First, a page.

'Wednesday' review: Murky Netflix series salvaged by Jenna Ortega
Courtesy of Netflix
Another tireless attempt to revamp an existing property, the Netflix series “Wednesday,” based on the iconic Charles Addams comic strip, wouldn't gel if not for Jenna Ortega in the lead role. From the mind of Tim Burton, or more like from the ‘vibe’ of Tim Burton, the series, which focus its attention on the exploits of Wednesday Addams, joins recent series “She-Hulk” and “Sabrina the Teenage Witch” in trying to repurpose existing IP into something juxtaposed to what audiences have already seen. In this case, Wednesday Addams isn’t just a gothic and sinisterly devious character, but she can also have a boyfriend, friends, and solve mysteries like Nancy Drew. The results are mixed at best, think a cross pollination of “Twilight” and “Riverdale,” with too many predictable plot threads and not enough dreariness. Remove Ortega from the equation and this series is an unmitigated disaster.
A soapy, melodramatic fish-out-of-water conundrum, Netflix’s “Wednesday” never has a clear understanding of the character aside from quick ad-libs and small talk (Charles Addams is rolling in his grave). Even with Tim Burton’s direction, he helms four of the show’s eight episodes which all run about 25-minutes longer than they should, “Wednesday” molds itself into the same outline of modern-day YA garb (see the aforementioned “Riverdale”) but the character of Wednesday Addams, as seen in pop culture, was never your “average” teeanger. So it’s a bummer the series makes her one.
The show opens with promise, where the black-clad, pigtail sporting Wednesday gets exiled from public high school after unleashing two bags of Piranha’s into the boys swimming pool to avenge her bullied little brother, Puglsy (the sequence is set to Edith Piag’s “Non, Je Ne Regrette Rien”). In a last ditch effort to salvage her educational career, parents, Morticia and Gomez (played by Luis Guzmán and Catherine Zeta-Jones who only show up in two episodes throughout the season) ship Wednesday to the prestigious Nevermore Academy where ghouls, goblins, and werewolves go for their studies.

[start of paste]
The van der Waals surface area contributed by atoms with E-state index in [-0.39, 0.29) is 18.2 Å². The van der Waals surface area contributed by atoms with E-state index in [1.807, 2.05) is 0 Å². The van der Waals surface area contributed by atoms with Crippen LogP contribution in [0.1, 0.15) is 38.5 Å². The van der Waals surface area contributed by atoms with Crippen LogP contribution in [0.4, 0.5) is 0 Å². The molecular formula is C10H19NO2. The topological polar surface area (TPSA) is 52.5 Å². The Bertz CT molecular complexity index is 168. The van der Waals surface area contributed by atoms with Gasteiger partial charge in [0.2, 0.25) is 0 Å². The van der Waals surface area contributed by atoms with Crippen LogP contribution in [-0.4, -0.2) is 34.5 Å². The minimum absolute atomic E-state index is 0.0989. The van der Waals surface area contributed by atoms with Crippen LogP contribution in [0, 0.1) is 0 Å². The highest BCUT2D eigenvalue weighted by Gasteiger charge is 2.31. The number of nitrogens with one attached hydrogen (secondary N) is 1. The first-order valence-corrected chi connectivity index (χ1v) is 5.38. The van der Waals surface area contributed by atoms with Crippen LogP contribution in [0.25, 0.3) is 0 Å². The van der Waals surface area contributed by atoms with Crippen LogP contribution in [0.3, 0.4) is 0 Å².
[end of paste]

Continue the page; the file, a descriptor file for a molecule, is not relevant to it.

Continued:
Once Wednesday arrives at Nevermore is where the overall sense of disappointment begins creeping in. While the aesthetic might suggest a safe haven for Wendesday, it instead becomes the backdrop for an underwritten monster/murder mystery, which isn’t a very inspired choice from a creative mind who originally wanted to turn “The Addams Family” into a stop motion animated film. One element of the series that does earn high praise is the inclusion of Thing, the animated hand that becomes an integral part of the season. The CGI and practical effect usage are a highlight. If only some of that juice could have spread towards the show’s wonkier elements.
As Wednesday starts poking around Jericho, the small town where Nevermore resides despite the community's disdain for it, the series loses the welcome creative instincts highlighted during the show’s opening moments. Alas, even if you didn’t want a Wednesday Addams detective story, some of the mechanics and the attitude Ortega brings to the table aren’t the worst thing in the world. Several recurring characters (and forced love interests) are introduced: including Tyler (Hunter Doohan) a barista who is also, conveniently, the sheriff's kid, and Xaiver (Percy Hynes) an outcast who enjoys bringing his paintings to life. There’s also Wednesday’s bubbly roommate Enid (Emma Meyers), the school’s Principal Larissa Weems (Gwendoline Christie) and, in a fun bit of casting, Christina Ricci’s soothing teacher Ms. Marilyn Thronhill. Ricci, of course, played Wednesday in the much better ‘90s movie adaptations “The Addams Family.”
These individuals will certainly come into play as the primary mystery unravels itself (it deals with Wednesday’s ancestral connection to Nevermore Academy), but when the season reaches the end, with promise of more to come, it’s hard to embrace the full extent of Wednesday's arch. She ends up being just another oddball teeanger who befriends an assortment of fantastical characters and undergoes a personality tweak. Something tells me season two won’t be any less fulfilling, but if Ortega is along for the journey, maybe there's hope after all.
WEDNESDAY debuts on Netflix Wednesday, November 23rd.